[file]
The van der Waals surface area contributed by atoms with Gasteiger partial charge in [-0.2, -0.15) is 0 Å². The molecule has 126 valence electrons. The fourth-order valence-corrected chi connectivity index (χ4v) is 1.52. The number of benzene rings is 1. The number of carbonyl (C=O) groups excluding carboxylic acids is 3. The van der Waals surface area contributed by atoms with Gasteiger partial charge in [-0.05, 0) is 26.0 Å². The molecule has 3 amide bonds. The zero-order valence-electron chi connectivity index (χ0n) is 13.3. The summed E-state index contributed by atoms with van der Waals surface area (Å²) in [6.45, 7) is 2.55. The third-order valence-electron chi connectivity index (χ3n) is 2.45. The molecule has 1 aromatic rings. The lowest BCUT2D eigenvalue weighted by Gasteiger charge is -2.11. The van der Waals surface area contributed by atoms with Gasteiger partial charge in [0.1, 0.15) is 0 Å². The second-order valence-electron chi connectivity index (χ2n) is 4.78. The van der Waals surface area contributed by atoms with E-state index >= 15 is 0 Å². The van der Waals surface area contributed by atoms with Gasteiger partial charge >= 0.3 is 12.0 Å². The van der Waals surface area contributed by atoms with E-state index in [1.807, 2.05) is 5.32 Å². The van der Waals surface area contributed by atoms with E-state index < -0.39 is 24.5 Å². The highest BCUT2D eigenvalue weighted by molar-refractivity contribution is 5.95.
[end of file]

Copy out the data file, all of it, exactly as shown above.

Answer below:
The van der Waals surface area contributed by atoms with Gasteiger partial charge in [-0.2, -0.15) is 0 Å². The molecule has 126 valence electrons. The fourth-order valence-corrected chi connectivity index (χ4v) is 1.52. The number of benzene rings is 1. The number of carbonyl (C=O) groups excluding carboxylic acids is 3. The van der Waals surface area contributed by atoms with Gasteiger partial charge in [-0.05, 0) is 26.0 Å². The molecule has 3 amide bonds. The zero-order valence-electron chi connectivity index (χ0n) is 13.3. The summed E-state index contributed by atoms with van der Waals surface area (Å²) in [6.45, 7) is 2.55. The third-order valence-electron chi connectivity index (χ3n) is 2.45. The molecule has 1 aromatic rings. The lowest BCUT2D eigenvalue weighted by Gasteiger charge is -2.11. The van der Waals surface area contributed by atoms with Gasteiger partial charge in [0.1, 0.15) is 0 Å². The second-order valence-electron chi connectivity index (χ2n) is 4.78. The van der Waals surface area contributed by atoms with E-state index >= 15 is 0 Å². The van der Waals surface area contributed by atoms with Gasteiger partial charge >= 0.3 is 12.0 Å². The van der Waals surface area contributed by atoms with E-state index in [1.807, 2.05) is 5.32 Å². The van der Waals surface area contributed by atoms with E-state index < -0.39 is 24.5 Å². The highest BCUT2D eigenvalue weighted by molar-refractivity contribution is 5.95.